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THE LORE of flying saucers is rich, and in fact there have been a few real aircraft with saucer-shape wings. Technically, such a wing is said to have a low aspect ratio. A square wing would qualify with its ratio of span to breadth of 1:1, as does one of circular shape.
I know of no square-wing aircraft, proposed, flying or otherwise. However, those with circular wings have appeared since the beginning of human flight and continued into the modern era of UFOs. Here are five circular-wing aircraft that caught my interest; and there’s also a hint of (ta-da) conspiracy theory.
Podiatrist Dr. Cloyd Snyder claimed the shoe heel insert as a model for his Arup S-1 and S-2 aircraft. Each had quasi-circular wing shape, with a straight leading edge and rounded trailing edge. The name Arup, short for Air and Up, grew from the aircrafts’ ability to take off and land in extremely short distances.
The 780-lb. S-2 needed only 37 hp to reach 97 mph. It could lift off at a 35 degree angle and land from a speed of only 23 mph. Both it and the earlier S-1 were test-flown by Glen Doolittle, cousin of Jimmy Doolittle. Charles H. Zimmerman, designer of the Vought XF5U (see below), is said to have been influenced by the Arup.
The June 1934 Modern Mechanix had a story headlined “Novel Parachute Plane is Built to Land in the Back Yard.” Its designer, Steven P. Nemeth, was listed as a former aeronautics instructor at McCook Field, an aviation experimental station operated by the U.S. Army Air Service in Dayton, Ohio. The Nemeth had a circular wing perched parasol-style, i.e., on struts above a conventional aircraft fuselage, perhaps borrowed from a 1929 Argo biplane.
The Nemeth is a first cousin of an autogyro. Its 110-hp engine could propel it to a speed of 135 mph. Take-off angles of 45 degrees were demonstrated, as were landing speeds at 25 mph and harmless stalls in between.
The mid-1940s Vought XF5U was a Navy fighter proposal derived from Charles H. Zimmerman’s earlier V-173 concept. Its nickname Flying Pancake was suggested by the aircraft’s near-circular shape in top view.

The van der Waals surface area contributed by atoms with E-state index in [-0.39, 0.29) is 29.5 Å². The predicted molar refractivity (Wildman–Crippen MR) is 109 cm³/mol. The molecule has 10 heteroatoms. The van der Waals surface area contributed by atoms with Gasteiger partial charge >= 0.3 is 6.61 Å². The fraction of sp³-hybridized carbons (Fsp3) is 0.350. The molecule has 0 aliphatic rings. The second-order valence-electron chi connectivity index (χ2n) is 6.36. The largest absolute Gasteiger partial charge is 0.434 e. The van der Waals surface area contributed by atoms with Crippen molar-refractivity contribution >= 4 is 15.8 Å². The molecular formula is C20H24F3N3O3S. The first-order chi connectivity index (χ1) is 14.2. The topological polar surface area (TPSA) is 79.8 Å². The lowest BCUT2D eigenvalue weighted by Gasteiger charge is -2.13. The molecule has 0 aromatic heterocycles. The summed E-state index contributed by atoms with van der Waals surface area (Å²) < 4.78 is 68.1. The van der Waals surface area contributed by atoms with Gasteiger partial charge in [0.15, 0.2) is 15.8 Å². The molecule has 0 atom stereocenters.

Other innovative features included a pair of oversize props located on pencil-like nacelles thrusting forward from the wingtips. These counter-rotating props had adjustable pitch, to an extent giving exceptionally short take-offs and landings. Only the advent of turbojet fighters precluded the Flying Pancake’s development.
In 1952, Alfred C. Loedding was awarded U.S. Patent No. 2,619,302 for “Low Aspect Ratio Aircraft.” Loedding was a 1930 graduate of the Daniel Guggenheim School of Aeronautics and an expert in aircraft of this sort. One of his proposals had an ovoid-shaped wing with teardrop side profile, small control surfaces aft and propulsion through side airfoil-gills.
Loedding’s patent claimed “great stability, high lift characteristics that can be efficiently utilized for vertical or near vertical take-off and rapid climb and at the same time adapted for high speed propulsion.”
There’s no record that a Loedding craft ever flew, but a near relative, the Avro Canada VZ-9AV Avrocar did, sort of. The Avrocar had a perfectly circular top view, its lift, propulsion and control depending on the Coandă effect, named for Romanian aerodynamics pioneer Henri Coandă.
This tendency of fluid flow to be attracted to a nearby surface can be easily demonstrated by a stream of water seemingly attracting itself to the back of a spoon.
And, in fact, the Avrocar was capable of motion, if not exactly flight. Estimated performance data versus real test results make interesting reading: maximum speed, 300 mph vs. an actual 35 mph; range, 995 miles vs. a tested 79 miles; and, most telling, service ceiling, 10,000 ft. vs. a real 3 ft.
That is, the Avrocar could hover slightly above the ground, but would lose control when attempts were made to rise any higher.
The possible conspiracy theory I promised? At the onset of flying saucer reports in the late 1940s, prior to his own patent Alfred C. Loedding had been appointed a member of Project Sign, an initial U.S. Air Force investigation of UFOs set up in 1948. The project’s final report said some UFOs appeared to be actual craft, though their origins could not be determined. However, earlier Project Sign documents suggested an extraterrestrial hypothesis, that somehow alien life might be involved.
The USAF rejected the report in 1948, withheld its full files from the public until 1961 and set up Project Grudge, generally considered a debunking activity. Project Grudge issued its report in August 1949, removing any of Project Sign’s extraterrestrial hypothesis. However, Project Grudge was not without its own questionable data management and in 1952 the USAF replaced it with Project Blue Book.
Active one way or another until January 1970, Project Blue Book was generally considered a balanced assessment of UFOs. The USAF-sponsored Condon Report, issued in 1968, concluded that UFO study was unlikely to yield major scientific discoveries.
However, J. Allen Hynek, the only scientist involved through Sign, Grudge and Blue Book, eventually said “In my many years association with Blue Book, I do not recall ever one serious discussion of methodology, of improving the process of data gathering or of techniques of comprehensive interrogation of witnesses.”
“Blue Book,” wrote Hynek, “was a ‘cover-up’ to the extent that the assigned problem was glossed over for one reason or another.” Professor Hynek died of a brain tumor, age 75, in 1986. ds
© Dennis Simanaitis, SimanaitisSays.com, 2015